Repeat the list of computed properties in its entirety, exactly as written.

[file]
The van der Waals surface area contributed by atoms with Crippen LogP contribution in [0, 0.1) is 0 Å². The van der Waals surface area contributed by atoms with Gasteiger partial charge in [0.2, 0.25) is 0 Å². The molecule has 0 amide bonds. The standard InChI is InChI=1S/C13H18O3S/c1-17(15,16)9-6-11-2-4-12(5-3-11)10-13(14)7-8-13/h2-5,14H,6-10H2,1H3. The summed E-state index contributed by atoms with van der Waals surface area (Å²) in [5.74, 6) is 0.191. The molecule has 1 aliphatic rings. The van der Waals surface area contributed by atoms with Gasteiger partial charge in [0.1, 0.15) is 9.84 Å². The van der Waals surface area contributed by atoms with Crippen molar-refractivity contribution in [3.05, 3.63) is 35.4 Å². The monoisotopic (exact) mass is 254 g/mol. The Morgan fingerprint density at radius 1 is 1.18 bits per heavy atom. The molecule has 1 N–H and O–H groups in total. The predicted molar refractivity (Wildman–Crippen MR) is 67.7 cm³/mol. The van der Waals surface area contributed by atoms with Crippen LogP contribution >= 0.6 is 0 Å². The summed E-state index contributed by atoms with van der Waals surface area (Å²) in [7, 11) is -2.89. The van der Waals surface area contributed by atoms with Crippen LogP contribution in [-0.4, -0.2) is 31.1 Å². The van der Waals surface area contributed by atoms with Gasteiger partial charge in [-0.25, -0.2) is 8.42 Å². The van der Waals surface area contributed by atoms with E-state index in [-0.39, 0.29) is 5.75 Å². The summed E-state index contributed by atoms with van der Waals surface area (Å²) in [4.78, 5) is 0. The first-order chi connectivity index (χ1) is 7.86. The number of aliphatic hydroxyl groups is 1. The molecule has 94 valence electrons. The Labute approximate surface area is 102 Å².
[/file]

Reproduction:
The van der Waals surface area contributed by atoms with Crippen LogP contribution in [0, 0.1) is 0 Å². The van der Waals surface area contributed by atoms with Gasteiger partial charge in [0.2, 0.25) is 0 Å². The molecule has 0 amide bonds. The standard InChI is InChI=1S/C13H18O3S/c1-17(15,16)9-6-11-2-4-12(5-3-11)10-13(14)7-8-13/h2-5,14H,6-10H2,1H3. The summed E-state index contributed by atoms with van der Waals surface area (Å²) in [5.74, 6) is 0.191. The molecule has 1 aliphatic rings. The van der Waals surface area contributed by atoms with Gasteiger partial charge in [0.1, 0.15) is 9.84 Å². The van der Waals surface area contributed by atoms with Crippen molar-refractivity contribution in [3.05, 3.63) is 35.4 Å². The monoisotopic (exact) mass is 254 g/mol. The Morgan fingerprint density at radius 1 is 1.18 bits per heavy atom. The molecule has 1 N–H and O–H groups in total. The predicted molar refractivity (Wildman–Crippen MR) is 67.7 cm³/mol. The van der Waals surface area contributed by atoms with Crippen LogP contribution >= 0.6 is 0 Å². The summed E-state index contributed by atoms with van der Waals surface area (Å²) in [7, 11) is -2.89. The van der Waals surface area contributed by atoms with Crippen LogP contribution in [-0.4, -0.2) is 31.1 Å². The van der Waals surface area contributed by atoms with Gasteiger partial charge in [-0.25, -0.2) is 8.42 Å². The van der Waals surface area contributed by atoms with E-state index in [-0.39, 0.29) is 5.75 Å². The summed E-state index contributed by atoms with van der Waals surface area (Å²) in [4.78, 5) is 0. The first-order chi connectivity index (χ1) is 7.86. The number of aliphatic hydroxyl groups is 1. The molecule has 94 valence electrons. The Labute approximate surface area is 102 Å².